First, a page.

D.C. Bar yet to disbar ex-FBI attorney guilty of altering doc to wiretap Trump campaign adviser
U.S. government prosecutors are seeking prison time for Clinesmith, who will be sentenced Friday
Former FBI attorney Kevin Clinesmith will be sentenced Friday for illegally altering a document that was used to authorize the agency's effort to wiretap former Trump 2016 campaign adviser Carter Page.
However, Clinesmith remains in good standing with the District of Columbia's bar association, which has not begun an investigation into whether the group should strip him of his license to practice law, according to a new report.
The D.C. bar as of Thursday still lists Clinesmith as an attorney in "good standing," despite his pleading guilty nearly six months ago for altering the document.
Clinesmith's guilty plea was reported to the bar, and in September, the National Legal and Policy Center filed a complaint with the group.
"The only appropriate sanction for committing a serious felony that also interfered with the proper administration of justice and constituted misrepresentation, fraud and moral turpitude is disbarment. Anything less would minimize the seriousness of the misconduct," reads the complaint.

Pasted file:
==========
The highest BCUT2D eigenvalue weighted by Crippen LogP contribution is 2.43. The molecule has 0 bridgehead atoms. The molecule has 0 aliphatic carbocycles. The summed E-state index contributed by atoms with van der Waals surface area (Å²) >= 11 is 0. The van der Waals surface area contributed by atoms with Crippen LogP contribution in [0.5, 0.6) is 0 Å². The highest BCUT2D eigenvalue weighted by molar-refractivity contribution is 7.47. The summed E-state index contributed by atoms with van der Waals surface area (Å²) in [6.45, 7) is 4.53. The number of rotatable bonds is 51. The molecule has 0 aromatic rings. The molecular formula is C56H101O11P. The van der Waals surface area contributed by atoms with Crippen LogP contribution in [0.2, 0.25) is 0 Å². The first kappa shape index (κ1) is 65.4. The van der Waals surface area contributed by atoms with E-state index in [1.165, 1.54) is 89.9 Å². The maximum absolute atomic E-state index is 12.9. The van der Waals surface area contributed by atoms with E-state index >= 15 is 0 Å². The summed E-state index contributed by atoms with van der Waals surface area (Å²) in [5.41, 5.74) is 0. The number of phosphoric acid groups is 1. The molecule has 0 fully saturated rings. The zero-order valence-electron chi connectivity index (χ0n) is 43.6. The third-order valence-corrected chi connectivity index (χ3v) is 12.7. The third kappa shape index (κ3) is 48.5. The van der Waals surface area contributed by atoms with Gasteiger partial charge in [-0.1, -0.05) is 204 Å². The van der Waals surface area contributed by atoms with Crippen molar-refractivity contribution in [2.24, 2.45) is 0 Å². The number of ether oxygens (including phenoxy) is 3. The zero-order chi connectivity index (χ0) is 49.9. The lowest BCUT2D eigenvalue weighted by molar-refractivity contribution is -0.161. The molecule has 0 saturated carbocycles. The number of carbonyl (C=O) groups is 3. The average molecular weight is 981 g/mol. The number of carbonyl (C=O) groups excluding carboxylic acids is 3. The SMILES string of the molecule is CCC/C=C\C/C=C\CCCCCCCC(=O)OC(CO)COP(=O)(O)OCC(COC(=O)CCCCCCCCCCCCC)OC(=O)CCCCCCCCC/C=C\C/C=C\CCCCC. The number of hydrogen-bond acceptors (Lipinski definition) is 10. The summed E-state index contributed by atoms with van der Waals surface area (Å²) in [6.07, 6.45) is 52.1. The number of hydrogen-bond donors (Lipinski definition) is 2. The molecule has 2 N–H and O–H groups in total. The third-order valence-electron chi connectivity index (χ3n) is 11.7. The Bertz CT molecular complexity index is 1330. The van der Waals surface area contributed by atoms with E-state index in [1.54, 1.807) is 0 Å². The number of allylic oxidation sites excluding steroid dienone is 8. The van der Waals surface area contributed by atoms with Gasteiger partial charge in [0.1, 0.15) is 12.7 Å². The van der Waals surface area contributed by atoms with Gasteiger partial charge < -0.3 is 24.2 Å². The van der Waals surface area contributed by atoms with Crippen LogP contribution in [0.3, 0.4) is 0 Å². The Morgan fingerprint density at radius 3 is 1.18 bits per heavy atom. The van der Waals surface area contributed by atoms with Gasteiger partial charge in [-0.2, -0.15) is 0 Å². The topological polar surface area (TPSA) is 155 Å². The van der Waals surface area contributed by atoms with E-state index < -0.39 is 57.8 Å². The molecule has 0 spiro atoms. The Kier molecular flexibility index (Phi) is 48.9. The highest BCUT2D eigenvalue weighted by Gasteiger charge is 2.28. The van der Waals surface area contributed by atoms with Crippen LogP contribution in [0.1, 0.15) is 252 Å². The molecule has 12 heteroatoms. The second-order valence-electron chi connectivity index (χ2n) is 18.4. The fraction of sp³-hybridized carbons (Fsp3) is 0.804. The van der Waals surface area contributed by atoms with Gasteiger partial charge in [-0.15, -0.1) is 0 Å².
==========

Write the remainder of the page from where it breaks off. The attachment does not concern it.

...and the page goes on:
Clinesmith was formerly licensed to practice in Michigan, where he attended law school, in addition to the district. The State Bar of Michigan automatically suspended the 38-year-old's license in mid-August, when the court accepted his guilty plea. The suspension will remain in effect until a review panel determines the ultimate fate of his license.
According to Paul Kamenar, the attorney for the National Legal and Policy Center, who drafted the complaint, the D.C. Bar has "primary jurisdiction over his (Clinesmith's) bar status," because he has spent the last 12 years practice in the district, not Michigan.
Clinesmith is a registered Democrat who sent rants about Trump to his colleagues in 2016 after the election.
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